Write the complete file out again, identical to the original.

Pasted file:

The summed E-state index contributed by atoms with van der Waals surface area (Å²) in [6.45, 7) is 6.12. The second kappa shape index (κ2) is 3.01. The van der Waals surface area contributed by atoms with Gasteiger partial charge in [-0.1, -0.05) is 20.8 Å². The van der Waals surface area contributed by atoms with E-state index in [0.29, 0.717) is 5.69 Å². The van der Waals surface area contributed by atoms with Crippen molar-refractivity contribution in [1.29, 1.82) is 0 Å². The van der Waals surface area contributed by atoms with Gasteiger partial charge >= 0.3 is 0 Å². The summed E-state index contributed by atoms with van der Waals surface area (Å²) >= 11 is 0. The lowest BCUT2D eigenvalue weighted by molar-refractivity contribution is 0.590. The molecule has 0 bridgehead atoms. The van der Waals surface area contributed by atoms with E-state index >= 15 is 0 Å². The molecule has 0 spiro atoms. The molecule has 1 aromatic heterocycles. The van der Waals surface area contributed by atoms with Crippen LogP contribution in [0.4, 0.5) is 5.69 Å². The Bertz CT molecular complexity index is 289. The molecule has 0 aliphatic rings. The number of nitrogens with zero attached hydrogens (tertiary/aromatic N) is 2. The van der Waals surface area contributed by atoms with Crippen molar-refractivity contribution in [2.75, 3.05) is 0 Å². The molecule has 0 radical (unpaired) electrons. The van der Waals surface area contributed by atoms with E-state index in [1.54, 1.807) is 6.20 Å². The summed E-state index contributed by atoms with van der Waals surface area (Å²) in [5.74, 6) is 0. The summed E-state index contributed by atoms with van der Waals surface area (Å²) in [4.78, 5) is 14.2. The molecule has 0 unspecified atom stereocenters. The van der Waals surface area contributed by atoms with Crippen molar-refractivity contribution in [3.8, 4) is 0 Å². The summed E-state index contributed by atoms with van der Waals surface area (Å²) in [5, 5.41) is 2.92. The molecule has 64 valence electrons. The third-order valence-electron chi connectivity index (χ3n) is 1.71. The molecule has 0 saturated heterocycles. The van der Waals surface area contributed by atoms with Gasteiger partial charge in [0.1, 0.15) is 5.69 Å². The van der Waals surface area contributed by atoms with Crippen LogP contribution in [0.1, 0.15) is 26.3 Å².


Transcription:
The summed E-state index contributed by atoms with van der Waals surface area (Å²) in [6.45, 7) is 6.12. The second kappa shape index (κ2) is 3.01. The van der Waals surface area contributed by atoms with Gasteiger partial charge in [-0.1, -0.05) is 20.8 Å². The van der Waals surface area contributed by atoms with E-state index in [0.29, 0.717) is 5.69 Å². The van der Waals surface area contributed by atoms with Crippen molar-refractivity contribution in [1.29, 1.82) is 0 Å². The van der Waals surface area contributed by atoms with Gasteiger partial charge >= 0.3 is 0 Å². The summed E-state index contributed by atoms with van der Waals surface area (Å²) >= 11 is 0. The lowest BCUT2D eigenvalue weighted by molar-refractivity contribution is 0.590. The molecule has 0 bridgehead atoms. The van der Waals surface area contributed by atoms with E-state index >= 15 is 0 Å². The molecule has 0 spiro atoms. The molecule has 1 aromatic heterocycles. The van der Waals surface area contributed by atoms with Crippen LogP contribution in [0.4, 0.5) is 5.69 Å². The Bertz CT molecular complexity index is 289. The molecule has 0 aliphatic rings. The number of nitrogens with zero attached hydrogens (tertiary/aromatic N) is 2. The van der Waals surface area contributed by atoms with Crippen molar-refractivity contribution in [2.75, 3.05) is 0 Å². The molecule has 0 radical (unpaired) electrons. The van der Waals surface area contributed by atoms with E-state index in [1.54, 1.807) is 6.20 Å². The summed E-state index contributed by atoms with van der Waals surface area (Å²) in [5.74, 6) is 0. The summed E-state index contributed by atoms with van der Waals surface area (Å²) in [4.78, 5) is 14.2. The molecule has 0 unspecified atom stereocenters. The van der Waals surface area contributed by atoms with Crippen molar-refractivity contribution in [3.8, 4) is 0 Å². The summed E-state index contributed by atoms with van der Waals surface area (Å²) in [5, 5.41) is 2.92. The molecule has 64 valence electrons. The third-order valence-electron chi connectivity index (χ3n) is 1.71. The molecule has 0 saturated heterocycles. The van der Waals surface area contributed by atoms with Gasteiger partial charge in [0.1, 0.15) is 5.69 Å². The van der Waals surface area contributed by atoms with Crippen LogP contribution in [0.1, 0.15) is 26.3 Å².